My husband grew up on an island off the coast of Maine. Islands, for those of us who grew up “on the mainland” provide a sort of eerie mysticism that is the stuff of childhood dreams. It draws to mind pirates and Peter Pan, treasure, and the sheer abandon of abandonment. The reality for adults is often less Swiss Family Robinson and more deep set poverty. These are the lands of Stephen King novels— reclusive and often beastly. If the people here don’t get you, mother nature will, and in this case mother nature is like an alcoholic— sometimes sweet and gentle other times tempestuous and cruel.
Maine has offered up a number of writers and artists because it is a place of great beauty for inspiration and great struggle for relentless resolve to succeed. Often, we only see the sunny beaches of Southern Maine, picturesque light houses and lobster bakes. But when the winter sets in, the tourists have ventured back to the relative warmth of home, the locals hunker in for the ofttimes bad temper of the offseason.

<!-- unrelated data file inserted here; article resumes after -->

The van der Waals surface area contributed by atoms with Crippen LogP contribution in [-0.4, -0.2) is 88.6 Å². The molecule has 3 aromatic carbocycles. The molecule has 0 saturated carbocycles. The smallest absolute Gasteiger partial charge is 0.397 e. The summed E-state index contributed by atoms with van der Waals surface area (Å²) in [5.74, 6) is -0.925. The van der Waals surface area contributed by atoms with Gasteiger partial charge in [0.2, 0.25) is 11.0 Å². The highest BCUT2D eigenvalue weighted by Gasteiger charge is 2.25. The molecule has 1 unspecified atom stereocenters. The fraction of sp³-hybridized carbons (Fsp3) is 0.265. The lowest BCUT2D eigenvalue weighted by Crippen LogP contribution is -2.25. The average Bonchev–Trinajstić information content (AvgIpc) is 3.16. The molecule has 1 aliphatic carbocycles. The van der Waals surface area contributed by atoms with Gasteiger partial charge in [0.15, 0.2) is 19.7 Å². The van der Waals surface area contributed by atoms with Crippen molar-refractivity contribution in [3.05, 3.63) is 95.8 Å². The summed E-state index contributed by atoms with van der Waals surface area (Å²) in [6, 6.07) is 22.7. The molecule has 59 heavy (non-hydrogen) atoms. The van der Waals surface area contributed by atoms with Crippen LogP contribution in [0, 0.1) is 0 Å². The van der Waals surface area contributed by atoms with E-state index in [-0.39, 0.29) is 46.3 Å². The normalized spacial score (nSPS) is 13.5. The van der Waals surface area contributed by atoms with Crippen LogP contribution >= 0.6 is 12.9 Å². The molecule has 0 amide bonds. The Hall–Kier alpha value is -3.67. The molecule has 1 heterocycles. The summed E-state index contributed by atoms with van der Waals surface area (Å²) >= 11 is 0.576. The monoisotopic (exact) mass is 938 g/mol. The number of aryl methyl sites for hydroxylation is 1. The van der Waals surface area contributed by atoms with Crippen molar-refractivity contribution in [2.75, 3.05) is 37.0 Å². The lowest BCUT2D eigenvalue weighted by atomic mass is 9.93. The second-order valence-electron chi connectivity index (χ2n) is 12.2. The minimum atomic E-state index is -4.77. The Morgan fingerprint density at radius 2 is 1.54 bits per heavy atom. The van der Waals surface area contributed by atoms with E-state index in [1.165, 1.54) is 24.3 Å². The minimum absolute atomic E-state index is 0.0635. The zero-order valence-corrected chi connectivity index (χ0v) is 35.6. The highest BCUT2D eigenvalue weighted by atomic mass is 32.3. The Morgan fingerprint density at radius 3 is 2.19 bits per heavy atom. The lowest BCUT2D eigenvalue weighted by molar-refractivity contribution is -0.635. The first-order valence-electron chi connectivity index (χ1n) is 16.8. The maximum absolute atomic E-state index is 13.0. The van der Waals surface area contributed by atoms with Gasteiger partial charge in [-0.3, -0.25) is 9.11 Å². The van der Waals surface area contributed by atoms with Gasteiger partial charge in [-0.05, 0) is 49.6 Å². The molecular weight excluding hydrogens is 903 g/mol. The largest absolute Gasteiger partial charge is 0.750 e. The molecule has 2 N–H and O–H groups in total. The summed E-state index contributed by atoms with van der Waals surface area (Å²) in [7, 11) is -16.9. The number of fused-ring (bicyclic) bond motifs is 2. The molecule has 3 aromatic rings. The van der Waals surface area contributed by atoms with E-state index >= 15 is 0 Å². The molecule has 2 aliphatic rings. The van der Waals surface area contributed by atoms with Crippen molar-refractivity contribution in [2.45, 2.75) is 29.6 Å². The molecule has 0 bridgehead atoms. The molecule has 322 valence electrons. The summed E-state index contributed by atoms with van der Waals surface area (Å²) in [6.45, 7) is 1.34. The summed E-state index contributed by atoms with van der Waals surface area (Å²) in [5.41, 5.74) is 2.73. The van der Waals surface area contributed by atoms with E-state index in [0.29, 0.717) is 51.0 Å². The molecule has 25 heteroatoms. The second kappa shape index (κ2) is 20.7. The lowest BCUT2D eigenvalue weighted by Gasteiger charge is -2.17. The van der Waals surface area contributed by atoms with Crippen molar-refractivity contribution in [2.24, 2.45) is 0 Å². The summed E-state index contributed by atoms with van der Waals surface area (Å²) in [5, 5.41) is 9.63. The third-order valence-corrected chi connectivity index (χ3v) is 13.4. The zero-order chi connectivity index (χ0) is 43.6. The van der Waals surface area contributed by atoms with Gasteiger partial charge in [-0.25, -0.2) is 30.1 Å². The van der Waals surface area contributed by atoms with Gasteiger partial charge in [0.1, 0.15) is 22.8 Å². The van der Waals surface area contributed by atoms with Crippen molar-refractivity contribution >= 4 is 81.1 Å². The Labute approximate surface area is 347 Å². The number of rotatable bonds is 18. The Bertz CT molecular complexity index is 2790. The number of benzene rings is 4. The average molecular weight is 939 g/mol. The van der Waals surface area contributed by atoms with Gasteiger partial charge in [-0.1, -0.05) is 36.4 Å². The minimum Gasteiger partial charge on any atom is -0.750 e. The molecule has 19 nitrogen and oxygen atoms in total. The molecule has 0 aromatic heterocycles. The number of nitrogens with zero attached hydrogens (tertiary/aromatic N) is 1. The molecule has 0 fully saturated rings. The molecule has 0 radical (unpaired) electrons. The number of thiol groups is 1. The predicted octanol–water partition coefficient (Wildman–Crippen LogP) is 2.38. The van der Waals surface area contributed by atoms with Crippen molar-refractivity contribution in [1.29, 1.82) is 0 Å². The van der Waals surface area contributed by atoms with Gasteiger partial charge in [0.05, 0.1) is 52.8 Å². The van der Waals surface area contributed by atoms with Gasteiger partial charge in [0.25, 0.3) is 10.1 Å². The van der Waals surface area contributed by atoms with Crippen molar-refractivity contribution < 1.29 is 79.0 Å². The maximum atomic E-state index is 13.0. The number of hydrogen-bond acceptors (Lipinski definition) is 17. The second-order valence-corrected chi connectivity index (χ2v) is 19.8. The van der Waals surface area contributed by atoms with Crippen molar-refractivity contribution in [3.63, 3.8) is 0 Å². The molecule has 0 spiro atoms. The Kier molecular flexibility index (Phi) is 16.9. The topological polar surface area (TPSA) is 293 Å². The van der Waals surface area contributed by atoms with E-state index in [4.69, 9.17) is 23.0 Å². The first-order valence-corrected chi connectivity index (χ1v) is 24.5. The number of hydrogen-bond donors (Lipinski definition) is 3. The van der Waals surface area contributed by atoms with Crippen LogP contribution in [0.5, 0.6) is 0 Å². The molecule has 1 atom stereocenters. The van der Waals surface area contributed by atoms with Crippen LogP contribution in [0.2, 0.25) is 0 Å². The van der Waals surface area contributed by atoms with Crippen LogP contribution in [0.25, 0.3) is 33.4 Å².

This is not to suggest that there isn’t beauty in these leaner times. Maine also calls to mind skiing and skating and a general winter wonderland. All of this is true. But to display the darker side of Maine is to talk about what isn’t visible from the tourist pamphlets.
It is to speak of struggling people, the forgotten end of Appalachia. There is poverty and lack of education and resources. Where there is survival dependent on the very will to live rather than a hope for something better. And yet, the juxtaposition of these two Maines— the have and the have not— creates a savage beauty that permeates the very landscape into the consciousness of the people who live there. Maine has a talent for blending a “rough around the edges” mentality with an unspoken willingness that endears as much as it exasperates.
The best way to understand this is to look.